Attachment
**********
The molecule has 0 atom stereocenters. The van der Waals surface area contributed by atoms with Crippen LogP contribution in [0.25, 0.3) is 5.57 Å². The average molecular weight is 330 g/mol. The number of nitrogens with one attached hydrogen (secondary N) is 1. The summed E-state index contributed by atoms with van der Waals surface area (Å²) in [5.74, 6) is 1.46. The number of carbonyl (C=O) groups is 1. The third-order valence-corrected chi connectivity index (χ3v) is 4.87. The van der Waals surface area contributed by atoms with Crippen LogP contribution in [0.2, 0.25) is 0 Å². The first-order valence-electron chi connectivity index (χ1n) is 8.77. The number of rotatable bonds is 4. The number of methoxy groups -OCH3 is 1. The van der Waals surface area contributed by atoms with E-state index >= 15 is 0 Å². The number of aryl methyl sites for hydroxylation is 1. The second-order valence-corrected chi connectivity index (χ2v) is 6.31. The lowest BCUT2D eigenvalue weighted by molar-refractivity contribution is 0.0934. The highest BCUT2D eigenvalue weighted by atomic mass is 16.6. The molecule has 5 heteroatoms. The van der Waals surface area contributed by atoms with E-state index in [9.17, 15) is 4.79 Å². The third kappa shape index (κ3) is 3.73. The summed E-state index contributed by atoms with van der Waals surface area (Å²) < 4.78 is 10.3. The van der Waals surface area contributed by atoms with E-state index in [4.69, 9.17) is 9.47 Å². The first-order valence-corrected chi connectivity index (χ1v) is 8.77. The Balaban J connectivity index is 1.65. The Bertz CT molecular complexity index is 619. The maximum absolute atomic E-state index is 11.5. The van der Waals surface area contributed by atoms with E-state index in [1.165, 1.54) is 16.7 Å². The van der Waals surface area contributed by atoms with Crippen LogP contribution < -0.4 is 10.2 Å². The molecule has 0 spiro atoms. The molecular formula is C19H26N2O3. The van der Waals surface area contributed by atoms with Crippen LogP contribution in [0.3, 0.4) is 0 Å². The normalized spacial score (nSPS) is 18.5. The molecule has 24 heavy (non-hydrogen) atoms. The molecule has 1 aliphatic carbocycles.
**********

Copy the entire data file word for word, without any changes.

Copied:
The molecule has 0 atom stereocenters. The van der Waals surface area contributed by atoms with Crippen LogP contribution in [0.25, 0.3) is 5.57 Å². The average molecular weight is 330 g/mol. The number of nitrogens with one attached hydrogen (secondary N) is 1. The summed E-state index contributed by atoms with van der Waals surface area (Å²) in [5.74, 6) is 1.46. The number of carbonyl (C=O) groups is 1. The third-order valence-corrected chi connectivity index (χ3v) is 4.87. The van der Waals surface area contributed by atoms with Crippen LogP contribution in [0.2, 0.25) is 0 Å². The first-order valence-electron chi connectivity index (χ1n) is 8.77. The number of rotatable bonds is 4. The number of methoxy groups -OCH3 is 1. The van der Waals surface area contributed by atoms with E-state index >= 15 is 0 Å². The number of aryl methyl sites for hydroxylation is 1. The second-order valence-corrected chi connectivity index (χ2v) is 6.31. The lowest BCUT2D eigenvalue weighted by molar-refractivity contribution is 0.0934. The highest BCUT2D eigenvalue weighted by atomic mass is 16.6. The molecule has 5 heteroatoms. The van der Waals surface area contributed by atoms with E-state index in [9.17, 15) is 4.79 Å². The third kappa shape index (κ3) is 3.73. The summed E-state index contributed by atoms with van der Waals surface area (Å²) < 4.78 is 10.3. The van der Waals surface area contributed by atoms with E-state index in [4.69, 9.17) is 9.47 Å². The first-order valence-corrected chi connectivity index (χ1v) is 8.77. The Balaban J connectivity index is 1.65. The Bertz CT molecular complexity index is 619. The maximum absolute atomic E-state index is 11.5. The van der Waals surface area contributed by atoms with E-state index in [1.165, 1.54) is 16.7 Å². The van der Waals surface area contributed by atoms with Crippen LogP contribution < -0.4 is 10.2 Å². The molecule has 0 spiro atoms. The molecular formula is C19H26N2O3. The van der Waals surface area contributed by atoms with Crippen LogP contribution in [0.3, 0.4) is 0 Å². The normalized spacial score (nSPS) is 18.5. The molecule has 24 heavy (non-hydrogen) atoms. The molecule has 1 aliphatic carbocycles.